Trademark Registration Process


When you're ready to trademark your business, it's important to work with a lawyer who understands the process and can help you move forward quickly. The trademark registration process can seem complicated, but we'll give you an overview of what's involved in this post.

Trademark Registration Process

The trademark registration process begins with a search of the USPTO's database to ensure that your proposed mark is not already in use by another party. If it's not available, you will be issued a Notice of Allowance to proceed with filing your application. Once your application is accepted, you will have one year from acceptance to file documents supporting the registrability of your mark—called "Statement of Use." Should you fail to submit these documents within this timeframe, your application will be abandoned.

Conduct a Trademark Search

A trademark search is an important step in the process to ensure that your mark is not already in use and that there are no conflicting marks. A trademark search can be done online or by hiring a professional to conduct it for you. The USPTO provides a free online trademark search tool called TESS (Trademark Electronic Search System), where you can conduct your own search.

File the Application

After you receive your filing receipt, you must file your application with the U.S. Patent and Trademark Office by paying the appropriate fees. You can file your application electronically or by mail, but if you choose to submit it electronically, please note that it must be filed in English and only on an approved form (which includes electronic forms). Your completed application should include:
  • The correct form for the type of filing basis applied for (e.g., use-based or intent-to-use)
  • All required fees for each class of goods and services being claimed as part of this trademark registration request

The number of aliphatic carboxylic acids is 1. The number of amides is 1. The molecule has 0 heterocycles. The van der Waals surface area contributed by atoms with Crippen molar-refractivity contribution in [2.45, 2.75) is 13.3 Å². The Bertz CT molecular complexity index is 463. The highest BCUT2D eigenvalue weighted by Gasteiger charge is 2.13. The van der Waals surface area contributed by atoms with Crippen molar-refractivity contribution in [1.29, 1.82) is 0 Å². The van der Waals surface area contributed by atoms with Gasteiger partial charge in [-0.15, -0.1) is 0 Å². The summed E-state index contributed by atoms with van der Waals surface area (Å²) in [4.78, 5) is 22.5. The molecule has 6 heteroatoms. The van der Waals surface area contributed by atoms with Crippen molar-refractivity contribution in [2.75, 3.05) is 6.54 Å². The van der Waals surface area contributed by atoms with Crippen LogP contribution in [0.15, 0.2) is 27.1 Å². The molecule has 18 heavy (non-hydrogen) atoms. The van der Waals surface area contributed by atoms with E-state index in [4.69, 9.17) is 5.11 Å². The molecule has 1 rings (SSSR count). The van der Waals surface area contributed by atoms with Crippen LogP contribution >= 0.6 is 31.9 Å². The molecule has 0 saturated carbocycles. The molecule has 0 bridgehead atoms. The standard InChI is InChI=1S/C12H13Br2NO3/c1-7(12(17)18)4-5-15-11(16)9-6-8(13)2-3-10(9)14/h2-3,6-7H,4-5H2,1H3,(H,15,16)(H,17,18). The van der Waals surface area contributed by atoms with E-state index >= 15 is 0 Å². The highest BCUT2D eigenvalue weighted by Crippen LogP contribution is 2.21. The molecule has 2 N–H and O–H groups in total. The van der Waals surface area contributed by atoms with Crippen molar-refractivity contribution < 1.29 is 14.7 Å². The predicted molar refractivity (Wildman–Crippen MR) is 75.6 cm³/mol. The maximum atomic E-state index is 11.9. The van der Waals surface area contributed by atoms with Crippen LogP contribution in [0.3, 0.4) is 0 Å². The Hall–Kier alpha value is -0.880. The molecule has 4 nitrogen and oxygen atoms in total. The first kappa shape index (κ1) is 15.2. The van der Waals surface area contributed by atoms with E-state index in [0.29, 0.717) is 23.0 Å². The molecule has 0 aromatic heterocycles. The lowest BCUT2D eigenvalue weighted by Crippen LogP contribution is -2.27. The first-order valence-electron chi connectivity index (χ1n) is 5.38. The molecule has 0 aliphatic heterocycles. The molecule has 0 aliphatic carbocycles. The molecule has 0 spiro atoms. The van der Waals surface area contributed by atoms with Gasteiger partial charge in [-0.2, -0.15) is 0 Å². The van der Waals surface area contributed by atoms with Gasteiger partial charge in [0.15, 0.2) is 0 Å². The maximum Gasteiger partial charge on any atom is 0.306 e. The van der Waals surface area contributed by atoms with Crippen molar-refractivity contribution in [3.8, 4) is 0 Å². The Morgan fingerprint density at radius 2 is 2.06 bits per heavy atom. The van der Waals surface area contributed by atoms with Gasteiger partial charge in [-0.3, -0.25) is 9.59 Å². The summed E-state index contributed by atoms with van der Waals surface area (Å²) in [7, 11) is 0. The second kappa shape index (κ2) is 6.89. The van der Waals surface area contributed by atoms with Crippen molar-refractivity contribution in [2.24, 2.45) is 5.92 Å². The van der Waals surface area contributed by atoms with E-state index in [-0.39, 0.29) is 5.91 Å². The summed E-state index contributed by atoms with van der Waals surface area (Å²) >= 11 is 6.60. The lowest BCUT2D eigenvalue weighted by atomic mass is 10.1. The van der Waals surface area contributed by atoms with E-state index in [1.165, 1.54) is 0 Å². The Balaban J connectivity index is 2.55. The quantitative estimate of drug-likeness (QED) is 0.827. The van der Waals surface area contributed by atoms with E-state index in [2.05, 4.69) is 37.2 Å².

• An identification statement indicating whether this is a concurrent use application or an intent-to-use application

Respond to Office Actions

The USPTO will send you office actions if they find something wrong with your application. If you don’t respond to the office action in a timely manner, your application will be abandoned and you will have to start from scratch. You can respond to office actions by letter or email; however, it is recommended that you file an amendment if possible as this helps protect your trademark rights and reduces future costs associated with submitting amendments later on down the line. Once an amendment has been accepted by the USPTO, all references made in that amendment become part of your original filing date—as opposed to having them counted as separate filings which would make it harder for others who want similar names but aren't aware of yours (such as competitors).

Monitor your Mark

Once you have registered your trademark, it is important to monitor the status of your mark. This means that you should:
  • Monitor the status of your application.
  • Monitor the status of your registration (if the application is approved).
  • Monitor the status of any renewal applications or registrations (if applicable).


Now that you know the steps for trademarking your business, it's time for a reality check. Trademarking is a long, complicated, and costly process. It can be difficult to navigate through all of the legal jargon and paperwork involved in trademarking. The best thing to do is start sooner rather than later and make sure you have an experienced attorney by your side throughout this process.


Now that you know the steps for trademarking, go forth and register your trademark.